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Conant Wars on Educational Chaos and Crusades for Liberal Tradition as Harvard Begins Fourth Century

Chief Tercentenary Event Background for Speech of President

NO WRITER ATTRIBUTED

The text of President Conant's address begins on page 6 and the names of the honorary degree recipients on page 10.

With 12,000 persons participating in the Tercentenary exercises this morning, Harvard commenced the fourth century of her existence, ready to displace "educational chaos" with order and to promote progress through freedom of discussion.

Lashing the "intellectual anarchy" abroad in the world today, President Conant told the gathering that the liberal arts curricula of the universities have the mission of restoring education to its highest function.

Discussion Essential

Stressing freedom of discussion, he said. "The origin of the Constitution, for example, the functioning of the three branches of the federal government, the forces of modern capitalism, must be dissected as fearlessly as rocks. If we are afraid, there will be no adequate discussion of the genesis of our national life; the door will be shut to the development of a culture which will satisfy our needs."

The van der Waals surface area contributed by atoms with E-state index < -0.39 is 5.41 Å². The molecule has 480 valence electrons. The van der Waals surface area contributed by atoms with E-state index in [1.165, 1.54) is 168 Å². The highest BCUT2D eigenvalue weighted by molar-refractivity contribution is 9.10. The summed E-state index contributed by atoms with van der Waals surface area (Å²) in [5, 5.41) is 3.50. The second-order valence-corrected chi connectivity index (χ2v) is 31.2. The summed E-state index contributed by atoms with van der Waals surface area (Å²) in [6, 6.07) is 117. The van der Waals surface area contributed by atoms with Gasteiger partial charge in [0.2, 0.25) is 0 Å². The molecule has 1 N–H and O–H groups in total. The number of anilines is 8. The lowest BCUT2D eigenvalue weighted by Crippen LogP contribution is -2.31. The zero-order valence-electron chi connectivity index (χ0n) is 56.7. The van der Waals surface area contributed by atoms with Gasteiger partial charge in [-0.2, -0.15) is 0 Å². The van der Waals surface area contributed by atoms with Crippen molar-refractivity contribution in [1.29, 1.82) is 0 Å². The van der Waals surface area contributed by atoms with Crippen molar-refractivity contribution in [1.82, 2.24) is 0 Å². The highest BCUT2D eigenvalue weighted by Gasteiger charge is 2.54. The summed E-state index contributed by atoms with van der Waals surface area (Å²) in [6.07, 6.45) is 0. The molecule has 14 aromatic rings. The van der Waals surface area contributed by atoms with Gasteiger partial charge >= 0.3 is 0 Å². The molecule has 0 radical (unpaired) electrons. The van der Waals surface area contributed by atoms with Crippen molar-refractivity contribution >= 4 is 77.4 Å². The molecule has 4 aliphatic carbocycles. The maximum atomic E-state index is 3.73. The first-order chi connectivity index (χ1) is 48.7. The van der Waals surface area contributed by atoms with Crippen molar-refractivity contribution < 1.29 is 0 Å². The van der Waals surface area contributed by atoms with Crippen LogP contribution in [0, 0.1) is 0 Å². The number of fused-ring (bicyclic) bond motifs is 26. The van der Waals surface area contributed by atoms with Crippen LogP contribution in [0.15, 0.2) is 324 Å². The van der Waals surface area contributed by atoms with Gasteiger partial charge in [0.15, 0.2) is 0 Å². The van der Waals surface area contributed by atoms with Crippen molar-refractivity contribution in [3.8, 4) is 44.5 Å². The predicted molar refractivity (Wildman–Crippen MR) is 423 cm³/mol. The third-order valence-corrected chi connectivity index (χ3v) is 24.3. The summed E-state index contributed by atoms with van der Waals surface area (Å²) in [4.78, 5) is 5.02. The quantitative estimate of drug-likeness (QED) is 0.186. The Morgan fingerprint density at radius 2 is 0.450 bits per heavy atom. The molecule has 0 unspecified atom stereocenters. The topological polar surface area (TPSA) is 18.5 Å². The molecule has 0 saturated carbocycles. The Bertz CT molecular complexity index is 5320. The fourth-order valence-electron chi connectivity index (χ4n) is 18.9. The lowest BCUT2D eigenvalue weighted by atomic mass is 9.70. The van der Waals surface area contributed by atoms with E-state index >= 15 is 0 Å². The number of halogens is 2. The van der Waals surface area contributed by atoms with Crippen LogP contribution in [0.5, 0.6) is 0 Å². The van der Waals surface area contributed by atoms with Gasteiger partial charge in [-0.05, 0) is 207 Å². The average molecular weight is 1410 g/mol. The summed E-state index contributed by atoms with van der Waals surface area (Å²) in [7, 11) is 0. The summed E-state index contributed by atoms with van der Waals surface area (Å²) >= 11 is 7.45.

He saw the future of the American University Tradition depending upon "a proper balance between the four essential ingredients of learning--the advancement of learning, the liberal arts college, professional training, and a healthy student life.

Balance Must Be Maintained

"If this balance can be maintained, the universities of this country, privately endowed and publicly supported alike, will function both as instruments of higher learning and as centers for developing a national culture worthy of this rich and powerful land."

Following the colorful academic procession, the meeting was called to order by the Sheriff of Middlesex Country. Dean Sperry delivered the Invocation; Professor E. K. Rand, the Latin Oration; John Masefield, the Ode; and Professor Samuel Eliot Morison, an address on the founding of Harvard. Governor Curley extended the greetings of Massachusetts.

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